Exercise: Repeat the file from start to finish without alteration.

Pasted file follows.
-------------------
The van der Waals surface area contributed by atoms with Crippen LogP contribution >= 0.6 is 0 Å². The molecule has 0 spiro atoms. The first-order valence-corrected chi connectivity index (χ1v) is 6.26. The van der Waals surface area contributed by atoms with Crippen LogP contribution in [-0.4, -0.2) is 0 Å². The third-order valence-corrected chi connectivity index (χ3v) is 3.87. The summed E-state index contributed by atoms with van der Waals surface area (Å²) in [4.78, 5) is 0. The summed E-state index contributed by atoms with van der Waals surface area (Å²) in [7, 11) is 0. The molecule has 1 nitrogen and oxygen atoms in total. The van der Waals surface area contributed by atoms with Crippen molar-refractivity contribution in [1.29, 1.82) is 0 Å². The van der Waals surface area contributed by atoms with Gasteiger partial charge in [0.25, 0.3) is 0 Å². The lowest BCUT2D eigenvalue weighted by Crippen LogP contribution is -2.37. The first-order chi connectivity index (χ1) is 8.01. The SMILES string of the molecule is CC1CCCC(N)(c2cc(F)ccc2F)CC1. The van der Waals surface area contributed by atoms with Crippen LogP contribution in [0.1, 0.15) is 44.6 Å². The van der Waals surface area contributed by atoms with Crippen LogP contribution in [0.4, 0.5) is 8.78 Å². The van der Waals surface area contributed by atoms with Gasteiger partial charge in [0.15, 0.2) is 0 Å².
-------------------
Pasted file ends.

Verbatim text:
The van der Waals surface area contributed by atoms with Crippen LogP contribution >= 0.6 is 0 Å². The molecule has 0 spiro atoms. The first-order valence-corrected chi connectivity index (χ1v) is 6.26. The van der Waals surface area contributed by atoms with Crippen LogP contribution in [-0.4, -0.2) is 0 Å². The third-order valence-corrected chi connectivity index (χ3v) is 3.87. The summed E-state index contributed by atoms with van der Waals surface area (Å²) in [4.78, 5) is 0. The summed E-state index contributed by atoms with van der Waals surface area (Å²) in [7, 11) is 0. The molecule has 1 nitrogen and oxygen atoms in total. The van der Waals surface area contributed by atoms with Crippen molar-refractivity contribution in [1.29, 1.82) is 0 Å². The van der Waals surface area contributed by atoms with Gasteiger partial charge in [0.25, 0.3) is 0 Å². The lowest BCUT2D eigenvalue weighted by Crippen LogP contribution is -2.37. The first-order chi connectivity index (χ1) is 8.01. The SMILES string of the molecule is CC1CCCC(N)(c2cc(F)ccc2F)CC1. The van der Waals surface area contributed by atoms with Crippen LogP contribution in [0.1, 0.15) is 44.6 Å². The van der Waals surface area contributed by atoms with Crippen LogP contribution in [0.4, 0.5) is 8.78 Å². The van der Waals surface area contributed by atoms with Gasteiger partial charge in [0.15, 0.2) is 0 Å².